Southern Railway v. Richmond, 205 Va. 699, 708-10, 139 S.E.2d 82, 89-90 (1964), relied on by the Board in support of its argument that the ordinance as it applies to plaintiffs' land was not confiscatory, is clearly distinguishable on the facts from the present case. It is not controlling here.
In the present case the uncontradicted evidence shows the land cannot be reasonably adapted for single family residences. The R-10 classification renders the land economically unfeasible for development, and it is not saleable at any price. There have been "fantastic" changes in the character of the community since the zoning ordinance, limiting the use of plaintiffs' land to the R10 classification, was first enacted. Many parcels of land have been rezoned and the Board has recognized that a restudy of the entire area is necessary. The Board's only witness conceded that the R-10 zoning classification as it applies to plaintiffs' land is inappropriate.
We find no substantial relationship between the restriction on plaintiffs' property and the public health, morals, safety or general welfare. The unreasonableness of the ordinance, as it applies to plaintiffs' property, is not even debatable. Hence, for all practical purposes, plaintiffs have been deprived of the lawful use of their property by an ordinance which in its application to this property is unreasonable and confiscatory, and therefore unconstitutional. It follows that the Board's refusal to rezone the land from the single family category to another classification was clearly unreasonable and arbitrary.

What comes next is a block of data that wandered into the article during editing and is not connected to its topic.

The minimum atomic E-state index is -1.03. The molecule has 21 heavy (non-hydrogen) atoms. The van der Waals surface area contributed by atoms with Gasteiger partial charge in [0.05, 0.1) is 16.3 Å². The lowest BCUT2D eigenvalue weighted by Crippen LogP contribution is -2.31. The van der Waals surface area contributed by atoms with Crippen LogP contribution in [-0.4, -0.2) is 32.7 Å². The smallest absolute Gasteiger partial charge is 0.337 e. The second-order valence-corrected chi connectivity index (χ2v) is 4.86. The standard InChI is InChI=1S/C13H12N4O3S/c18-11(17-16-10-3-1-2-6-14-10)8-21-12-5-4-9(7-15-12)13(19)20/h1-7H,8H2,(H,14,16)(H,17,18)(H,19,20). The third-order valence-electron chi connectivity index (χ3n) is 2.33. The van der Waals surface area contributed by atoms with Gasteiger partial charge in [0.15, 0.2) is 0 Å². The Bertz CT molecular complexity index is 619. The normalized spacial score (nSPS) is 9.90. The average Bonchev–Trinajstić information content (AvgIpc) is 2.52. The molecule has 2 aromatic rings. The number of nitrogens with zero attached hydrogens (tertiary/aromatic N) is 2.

Lastly, plaintiffs ask this court to rezone their land to permit the construction of a four-story office building and concomitant commercial facilities.
Zoning is properly a legislative function. Under the evidence presented, this court will not substitute its judgment for that of the Board in determining the proper rezoning classification for plaintiffs' land.
For the reasons stated, the judgment of the court below is reversed and the case is remanded for the entry of an order directing the Board to rezone the land.
Reversed and remanded.